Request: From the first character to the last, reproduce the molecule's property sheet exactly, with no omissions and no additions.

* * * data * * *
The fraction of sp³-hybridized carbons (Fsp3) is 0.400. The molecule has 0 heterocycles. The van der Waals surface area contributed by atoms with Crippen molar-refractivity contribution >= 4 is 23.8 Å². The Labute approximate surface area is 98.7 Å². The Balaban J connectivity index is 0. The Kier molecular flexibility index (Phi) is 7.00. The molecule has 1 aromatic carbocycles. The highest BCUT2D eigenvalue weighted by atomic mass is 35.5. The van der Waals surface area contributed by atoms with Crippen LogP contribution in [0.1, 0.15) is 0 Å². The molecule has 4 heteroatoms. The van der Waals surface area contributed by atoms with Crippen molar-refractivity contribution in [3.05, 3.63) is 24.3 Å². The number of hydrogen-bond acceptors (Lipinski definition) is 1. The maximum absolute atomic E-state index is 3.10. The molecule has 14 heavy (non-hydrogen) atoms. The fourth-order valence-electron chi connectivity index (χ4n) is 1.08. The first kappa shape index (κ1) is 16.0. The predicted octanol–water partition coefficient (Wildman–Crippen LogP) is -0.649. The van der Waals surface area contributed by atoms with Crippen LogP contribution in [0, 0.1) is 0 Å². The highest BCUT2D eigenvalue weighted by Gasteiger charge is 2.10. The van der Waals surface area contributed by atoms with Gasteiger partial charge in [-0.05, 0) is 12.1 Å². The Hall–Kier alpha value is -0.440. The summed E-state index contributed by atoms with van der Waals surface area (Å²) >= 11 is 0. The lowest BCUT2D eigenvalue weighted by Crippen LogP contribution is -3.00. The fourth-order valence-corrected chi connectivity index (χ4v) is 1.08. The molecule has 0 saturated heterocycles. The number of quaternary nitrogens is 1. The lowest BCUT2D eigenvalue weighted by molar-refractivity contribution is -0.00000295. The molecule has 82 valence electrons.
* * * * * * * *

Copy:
The fraction of sp³-hybridized carbons (Fsp3) is 0.400. The molecule has 0 heterocycles. The van der Waals surface area contributed by atoms with Crippen molar-refractivity contribution >= 4 is 23.8 Å². The Labute approximate surface area is 98.7 Å². The Balaban J connectivity index is 0. The Kier molecular flexibility index (Phi) is 7.00. The molecule has 1 aromatic carbocycles. The highest BCUT2D eigenvalue weighted by atomic mass is 35.5. The van der Waals surface area contributed by atoms with Crippen LogP contribution in [0.1, 0.15) is 0 Å². The molecule has 4 heteroatoms. The van der Waals surface area contributed by atoms with Crippen molar-refractivity contribution in [3.05, 3.63) is 24.3 Å². The number of hydrogen-bond acceptors (Lipinski definition) is 1. The maximum absolute atomic E-state index is 3.10. The molecule has 14 heavy (non-hydrogen) atoms. The fourth-order valence-electron chi connectivity index (χ4n) is 1.08. The first kappa shape index (κ1) is 16.0. The predicted octanol–water partition coefficient (Wildman–Crippen LogP) is -0.649. The van der Waals surface area contributed by atoms with Crippen LogP contribution in [0, 0.1) is 0 Å². The highest BCUT2D eigenvalue weighted by Gasteiger charge is 2.10. The van der Waals surface area contributed by atoms with Gasteiger partial charge in [-0.05, 0) is 12.1 Å². The Hall–Kier alpha value is -0.440. The summed E-state index contributed by atoms with van der Waals surface area (Å²) >= 11 is 0. The lowest BCUT2D eigenvalue weighted by Crippen LogP contribution is -3.00. The fourth-order valence-corrected chi connectivity index (χ4v) is 1.08. The molecule has 0 saturated heterocycles. The number of quaternary nitrogens is 1. The lowest BCUT2D eigenvalue weighted by molar-refractivity contribution is -0.00000295. The molecule has 82 valence electrons.